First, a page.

Nationally, inventory is no longer in a free fall, reported Trulia’s Chief Economist Jed Kolko yesterday. The seasonally adjusted quarter-over-quarter change in inventory is negative, but no longer falling as sharply as it did a few months ago. (Year-over-year changes are slower to show a turnaround because they combine a full year’s worth of changes in a single measure. But looking at quarterly or monthly changes requires a seasonal adjustment because inventory has a strong seasonal pattern that makes the underlying trend hard to see.)
The quarter-over-quarter decline in inventory has been at a 14-21 percent annualized rate since October 2012, compared with a 23-29% annualized rate from March 2012 to September 2012:
Nationally, inventory fell 23 percent year-over-year in February, according to the Department of Numbers HousingTracker. Inventory fell year-over-year in all 50-plus markets they track, and by more than 50 percent in several California metros. Price increases and disappearing inventory go hand-in-hand: nearly all metros with the biggest inventory declines also had year-over-year price increases of 10 percent or more, such as Sacramento, San Jose, and Seattle.
Kolko said less inventory leads to higher prices, which in turn lead to less inventory - at least in the short term. Everyone wants to buy at the bottom; no one wants to sell at the bottom. When prices start to rise, buyers get impatient while many would-be sellers want to hold out in the hopes of selling later at a higher price. However, the “inventory spiral” can’t go on forever because eventually rising prices will encourage homeowners to sell and builders to build, which add to inventory and breaks the spiral.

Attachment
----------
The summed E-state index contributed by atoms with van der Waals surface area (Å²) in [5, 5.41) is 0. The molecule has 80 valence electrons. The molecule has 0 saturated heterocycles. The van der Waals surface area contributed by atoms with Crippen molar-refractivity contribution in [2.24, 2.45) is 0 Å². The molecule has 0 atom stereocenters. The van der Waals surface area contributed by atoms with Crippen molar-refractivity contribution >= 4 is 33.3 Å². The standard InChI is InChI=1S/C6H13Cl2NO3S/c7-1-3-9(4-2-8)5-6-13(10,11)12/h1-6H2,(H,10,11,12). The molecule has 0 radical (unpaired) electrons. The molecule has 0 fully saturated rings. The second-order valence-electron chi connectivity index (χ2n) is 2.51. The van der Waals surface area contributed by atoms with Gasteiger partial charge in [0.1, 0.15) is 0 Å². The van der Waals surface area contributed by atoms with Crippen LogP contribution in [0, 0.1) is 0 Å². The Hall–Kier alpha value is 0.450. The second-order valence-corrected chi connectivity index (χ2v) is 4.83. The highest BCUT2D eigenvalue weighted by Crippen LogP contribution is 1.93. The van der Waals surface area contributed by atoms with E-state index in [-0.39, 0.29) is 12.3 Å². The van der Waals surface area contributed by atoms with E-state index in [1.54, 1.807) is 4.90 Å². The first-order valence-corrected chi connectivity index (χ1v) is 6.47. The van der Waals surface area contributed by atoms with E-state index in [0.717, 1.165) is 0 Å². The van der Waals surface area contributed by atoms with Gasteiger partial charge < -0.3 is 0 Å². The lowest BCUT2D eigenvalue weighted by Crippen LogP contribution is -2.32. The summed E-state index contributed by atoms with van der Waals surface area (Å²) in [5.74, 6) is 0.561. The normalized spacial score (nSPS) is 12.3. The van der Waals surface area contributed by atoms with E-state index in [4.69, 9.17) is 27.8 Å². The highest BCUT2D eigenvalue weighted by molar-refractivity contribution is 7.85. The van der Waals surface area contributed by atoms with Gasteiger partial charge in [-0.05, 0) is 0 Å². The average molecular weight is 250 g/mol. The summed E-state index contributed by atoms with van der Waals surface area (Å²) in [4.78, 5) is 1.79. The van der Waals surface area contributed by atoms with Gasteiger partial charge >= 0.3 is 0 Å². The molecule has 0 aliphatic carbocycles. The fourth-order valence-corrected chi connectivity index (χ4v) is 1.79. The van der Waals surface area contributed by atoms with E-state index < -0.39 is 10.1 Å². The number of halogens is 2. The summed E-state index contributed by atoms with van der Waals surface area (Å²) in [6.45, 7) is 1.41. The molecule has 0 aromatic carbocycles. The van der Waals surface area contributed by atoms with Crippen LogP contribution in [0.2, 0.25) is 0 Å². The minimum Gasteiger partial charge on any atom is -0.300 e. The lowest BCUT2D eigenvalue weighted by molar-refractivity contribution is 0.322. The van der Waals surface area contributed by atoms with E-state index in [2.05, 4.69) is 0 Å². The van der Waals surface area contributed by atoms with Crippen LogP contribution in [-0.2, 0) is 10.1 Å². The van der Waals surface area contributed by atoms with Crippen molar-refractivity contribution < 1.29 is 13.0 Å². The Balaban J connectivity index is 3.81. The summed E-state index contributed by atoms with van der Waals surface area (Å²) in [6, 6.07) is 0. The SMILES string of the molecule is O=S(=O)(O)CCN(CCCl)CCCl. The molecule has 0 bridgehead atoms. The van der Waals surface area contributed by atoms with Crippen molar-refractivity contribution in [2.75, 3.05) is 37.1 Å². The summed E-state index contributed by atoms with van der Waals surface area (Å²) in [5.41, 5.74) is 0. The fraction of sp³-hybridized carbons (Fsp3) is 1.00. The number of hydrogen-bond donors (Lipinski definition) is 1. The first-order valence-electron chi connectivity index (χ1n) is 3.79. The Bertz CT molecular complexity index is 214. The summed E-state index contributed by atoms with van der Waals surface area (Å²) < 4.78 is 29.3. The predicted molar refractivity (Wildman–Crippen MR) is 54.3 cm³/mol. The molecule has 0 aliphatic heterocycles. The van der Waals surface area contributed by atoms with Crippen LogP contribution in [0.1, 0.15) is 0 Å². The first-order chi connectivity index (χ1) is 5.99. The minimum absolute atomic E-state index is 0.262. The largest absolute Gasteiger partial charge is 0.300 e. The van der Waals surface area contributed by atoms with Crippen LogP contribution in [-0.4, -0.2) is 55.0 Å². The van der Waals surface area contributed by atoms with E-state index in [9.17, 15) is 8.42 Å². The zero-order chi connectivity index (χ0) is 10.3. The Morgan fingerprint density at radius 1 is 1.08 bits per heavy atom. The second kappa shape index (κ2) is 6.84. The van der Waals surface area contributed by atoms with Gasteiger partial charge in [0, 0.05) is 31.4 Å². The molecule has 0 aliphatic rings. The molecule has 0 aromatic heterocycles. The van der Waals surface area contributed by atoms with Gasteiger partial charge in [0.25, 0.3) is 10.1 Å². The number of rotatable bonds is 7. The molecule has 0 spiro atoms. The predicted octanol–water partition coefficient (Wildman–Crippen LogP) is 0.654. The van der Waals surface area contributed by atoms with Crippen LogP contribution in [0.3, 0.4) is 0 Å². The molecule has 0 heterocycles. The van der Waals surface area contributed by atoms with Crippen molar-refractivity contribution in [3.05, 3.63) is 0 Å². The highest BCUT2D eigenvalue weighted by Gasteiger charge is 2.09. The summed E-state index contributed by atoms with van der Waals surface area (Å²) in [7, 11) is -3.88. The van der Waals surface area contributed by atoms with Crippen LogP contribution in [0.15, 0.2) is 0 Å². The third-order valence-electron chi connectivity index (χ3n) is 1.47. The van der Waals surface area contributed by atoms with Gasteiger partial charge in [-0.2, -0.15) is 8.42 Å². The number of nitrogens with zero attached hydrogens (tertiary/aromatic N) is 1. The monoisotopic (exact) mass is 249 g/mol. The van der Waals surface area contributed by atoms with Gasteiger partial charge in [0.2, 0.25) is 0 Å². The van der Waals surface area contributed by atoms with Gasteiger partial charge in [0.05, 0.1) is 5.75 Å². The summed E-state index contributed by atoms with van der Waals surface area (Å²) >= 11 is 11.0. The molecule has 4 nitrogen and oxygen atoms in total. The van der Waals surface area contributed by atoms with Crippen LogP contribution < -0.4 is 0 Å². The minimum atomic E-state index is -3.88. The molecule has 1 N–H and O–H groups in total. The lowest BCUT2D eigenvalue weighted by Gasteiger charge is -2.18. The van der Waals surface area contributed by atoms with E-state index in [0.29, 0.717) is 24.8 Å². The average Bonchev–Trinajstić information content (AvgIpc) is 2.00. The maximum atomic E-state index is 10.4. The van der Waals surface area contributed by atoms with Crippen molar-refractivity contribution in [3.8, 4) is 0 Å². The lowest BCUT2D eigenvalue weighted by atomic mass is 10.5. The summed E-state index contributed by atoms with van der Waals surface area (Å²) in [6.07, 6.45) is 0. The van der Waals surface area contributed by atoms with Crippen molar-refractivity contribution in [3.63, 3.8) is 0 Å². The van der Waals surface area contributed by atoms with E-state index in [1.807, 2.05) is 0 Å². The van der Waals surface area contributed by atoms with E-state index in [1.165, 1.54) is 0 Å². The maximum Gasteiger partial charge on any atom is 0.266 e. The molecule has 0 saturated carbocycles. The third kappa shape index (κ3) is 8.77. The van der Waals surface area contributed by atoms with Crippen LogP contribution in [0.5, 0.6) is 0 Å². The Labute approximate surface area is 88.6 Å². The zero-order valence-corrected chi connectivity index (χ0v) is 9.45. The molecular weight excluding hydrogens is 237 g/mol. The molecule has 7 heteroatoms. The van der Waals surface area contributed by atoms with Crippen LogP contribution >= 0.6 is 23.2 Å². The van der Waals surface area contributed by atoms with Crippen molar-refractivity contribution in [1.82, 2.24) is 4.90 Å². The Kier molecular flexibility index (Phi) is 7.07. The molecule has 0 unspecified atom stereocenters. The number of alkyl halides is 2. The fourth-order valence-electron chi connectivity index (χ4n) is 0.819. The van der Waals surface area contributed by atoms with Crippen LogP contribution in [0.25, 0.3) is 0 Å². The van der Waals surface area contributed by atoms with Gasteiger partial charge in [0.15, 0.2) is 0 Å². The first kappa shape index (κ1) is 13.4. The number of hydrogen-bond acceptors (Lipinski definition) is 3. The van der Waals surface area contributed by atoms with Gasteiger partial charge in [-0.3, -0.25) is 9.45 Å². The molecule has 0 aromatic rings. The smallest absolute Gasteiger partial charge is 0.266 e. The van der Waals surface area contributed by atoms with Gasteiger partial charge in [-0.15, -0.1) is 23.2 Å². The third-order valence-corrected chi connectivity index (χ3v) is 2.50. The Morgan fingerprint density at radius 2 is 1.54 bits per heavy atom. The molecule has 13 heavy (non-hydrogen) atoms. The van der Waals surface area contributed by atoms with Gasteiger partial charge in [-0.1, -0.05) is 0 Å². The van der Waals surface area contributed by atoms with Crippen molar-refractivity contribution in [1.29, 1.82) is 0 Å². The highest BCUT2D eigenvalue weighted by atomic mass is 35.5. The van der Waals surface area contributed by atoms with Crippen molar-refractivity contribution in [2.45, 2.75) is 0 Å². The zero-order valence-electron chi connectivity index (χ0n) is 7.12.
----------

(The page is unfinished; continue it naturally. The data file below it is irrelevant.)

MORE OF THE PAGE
“The critical question for the housing market - especially for buyers fighting over tight inventories - is how long until that kicks in? How long do prices have to rise before sellers and builders start adding to inventory?” asked Kolko.
In the long term, higher prices lead to more inventory -. As prices keep rising, more homeowners decide it’s worthwhile to sell, especially those who get back above water, which adds to inventory. Also, builders take rising prices as a cue to rev up construction activity, which also adds to inventory.
For the U.S. overall, an inventory turnaround in 2013 is unlikely. Since national asking home prices bottomed in February 2012, it may be at least another year before national inventory starts expanding. Inventory will make a turnaround first where asking prices bottomed earliest, such as in Phoenix, Miami, Detroit, Houston, and Oklahoma City. The inventory turnaround is a longer way off in metros where prices have bottomed more recently, such as in Sacramento and the Inland Empire.